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4

Tips on ow to be structured in a case intervew

Hi! I recently did a 1st round interview at Mckinsey which I didn't pass. My feedback was that i had "lack of structure" on answering my case interview questions, althoug I did use a framework and the issue-tree to breakdown the problem into small pieces, as long as I was solving the case.

My question is: how to go further than drawing an issue tree or using frameworks so that I can show structure to my interviewer? Is there a step-by-step process I should follow to scructure a case (I had seen PrepLounge materials and Victor Cheng's videos prior to my interview) ? ANY tips on how to be well structured would be very helpful.

Furthermore, I have a Bain interview next week, is there any differences between this kind of evaluation in MBB's interviews?

Thank you!!

Hi! I recently did a 1st round interview at Mckinsey which I didn't pass. My feedback was that i had "lack of structure" on answering my case interview questions, althoug I did use a framework and the issue-tree to breakdown the problem into small pieces, as long as I was solving the case.

My question is: how to go further than drawing an issue tree or using frameworks so that I can show structure to my interviewer? Is there a step-by-step process I should follow to scructure a case (I had seen PrepLounge materials and Victor Cheng's videos prior to my interview) ? ANY tips on how to be well structured would be very helpful.

Furthermore, I have a Bain interview next week, is there any differences between this kind of evaluation in MBB's interviews?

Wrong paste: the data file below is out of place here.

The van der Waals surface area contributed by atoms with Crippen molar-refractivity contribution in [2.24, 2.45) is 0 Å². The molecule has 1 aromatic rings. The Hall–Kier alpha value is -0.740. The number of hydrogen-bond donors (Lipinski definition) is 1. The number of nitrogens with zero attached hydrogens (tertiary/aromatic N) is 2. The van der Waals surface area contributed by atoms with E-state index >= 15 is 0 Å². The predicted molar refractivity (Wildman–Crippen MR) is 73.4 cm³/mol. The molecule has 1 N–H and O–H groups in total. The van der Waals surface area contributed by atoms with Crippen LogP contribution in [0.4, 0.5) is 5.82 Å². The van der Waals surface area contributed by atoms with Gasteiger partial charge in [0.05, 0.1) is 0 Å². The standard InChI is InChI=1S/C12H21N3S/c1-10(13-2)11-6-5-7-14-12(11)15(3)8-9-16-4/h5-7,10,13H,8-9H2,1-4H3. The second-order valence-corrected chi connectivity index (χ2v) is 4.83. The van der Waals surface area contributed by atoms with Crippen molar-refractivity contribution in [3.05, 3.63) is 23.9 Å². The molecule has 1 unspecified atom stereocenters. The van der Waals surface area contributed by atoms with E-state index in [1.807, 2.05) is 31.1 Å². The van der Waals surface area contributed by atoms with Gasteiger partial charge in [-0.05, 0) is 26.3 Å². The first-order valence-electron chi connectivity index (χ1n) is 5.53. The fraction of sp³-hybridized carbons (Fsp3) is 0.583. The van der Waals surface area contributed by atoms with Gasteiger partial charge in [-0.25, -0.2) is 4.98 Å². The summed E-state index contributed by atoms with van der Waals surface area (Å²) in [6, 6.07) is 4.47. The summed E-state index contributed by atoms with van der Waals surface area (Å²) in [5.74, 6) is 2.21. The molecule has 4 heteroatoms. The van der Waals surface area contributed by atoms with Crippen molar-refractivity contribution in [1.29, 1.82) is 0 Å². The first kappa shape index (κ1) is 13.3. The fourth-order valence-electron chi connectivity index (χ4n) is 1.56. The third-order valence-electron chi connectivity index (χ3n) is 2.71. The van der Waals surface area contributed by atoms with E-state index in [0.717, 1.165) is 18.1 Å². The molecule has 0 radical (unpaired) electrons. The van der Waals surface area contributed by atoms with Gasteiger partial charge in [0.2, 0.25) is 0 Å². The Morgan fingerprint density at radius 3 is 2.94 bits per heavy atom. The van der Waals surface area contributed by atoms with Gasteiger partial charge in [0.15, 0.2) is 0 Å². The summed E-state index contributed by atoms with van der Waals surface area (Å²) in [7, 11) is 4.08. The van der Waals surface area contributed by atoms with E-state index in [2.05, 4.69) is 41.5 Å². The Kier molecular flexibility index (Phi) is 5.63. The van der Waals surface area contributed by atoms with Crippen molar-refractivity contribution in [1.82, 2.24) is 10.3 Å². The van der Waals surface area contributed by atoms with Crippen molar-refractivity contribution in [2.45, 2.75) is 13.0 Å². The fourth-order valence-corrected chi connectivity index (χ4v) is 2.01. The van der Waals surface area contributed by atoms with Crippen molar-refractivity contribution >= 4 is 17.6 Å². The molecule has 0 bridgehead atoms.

Thank you!!

(edited)

4 answers

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Hello,

I am just hypothesizing here, but perhaps you did put out your framework, but you did not follow it while solving the case? It is important not to jump around through the different parts of your structure presenting your points, and rather go through them one by one in a fashionable manner. That is my primary thought; that you were not really structured enough while presenting your theses.

Also, when you get new questions, you quickly switch between different frameworks, and that could lead to some confusion for some perhaps; do not necessarily stick to the old one, but go over to a new framework, of course.

Another thing could be how you presented your math calculations. These needs to be as structured as a framework, if not more, and just as easy to follow, if not easier. Perhaps you did not explain sufficiently your steps and just ran through the math quickly?

Concerning Bain, they have candidate-led cases apart from McKinsey, which is a different type of interview. You lead the interview and decide where to dig in, but as I mentioned earlier; cut off each possible branch as soon as you can by digging as deep into one branch as possible.

Hope that helped!

Hello,

I am just hypothesizing here, but perhaps you did put out your framework, but you did not follow it while solving the case? It is important not to jump around through the different parts of your structure presenting your points, and rather go through them one by one in a fashionable manner. That is my primary thought; that you were not really structured enough while presenting your theses.

Also, when you get new questions, you quickly switch between different frameworks, and that could lead to some confusion for some perhaps; do not necessarily stick to the old one, but go over to a new framework, of course.

Another thing could be how you presented your math calculations. These needs to be as structured as a framework, if not more, and just as easy to follow, if not easier. Perhaps you did not explain sufficiently your steps and just ran through the math quickly?

Concerning Bain, they have candidate-led cases apart from McKinsey, which is a different type of interview. You lead the interview and decide where to dig in, but as I mentioned earlier; cut off each possible branch as soon as you can by digging as deep into one branch as possible.

Hope that helped!

Yes, I thought about it and you are probably right! Also, I am indeed a bit disorganized doing calculations, I hadn't thought about the importance of being structured in this part too. I Will work on that then. Thank you so much, Filip. — Cilene on Aug 30, 2017

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Hi Cilene,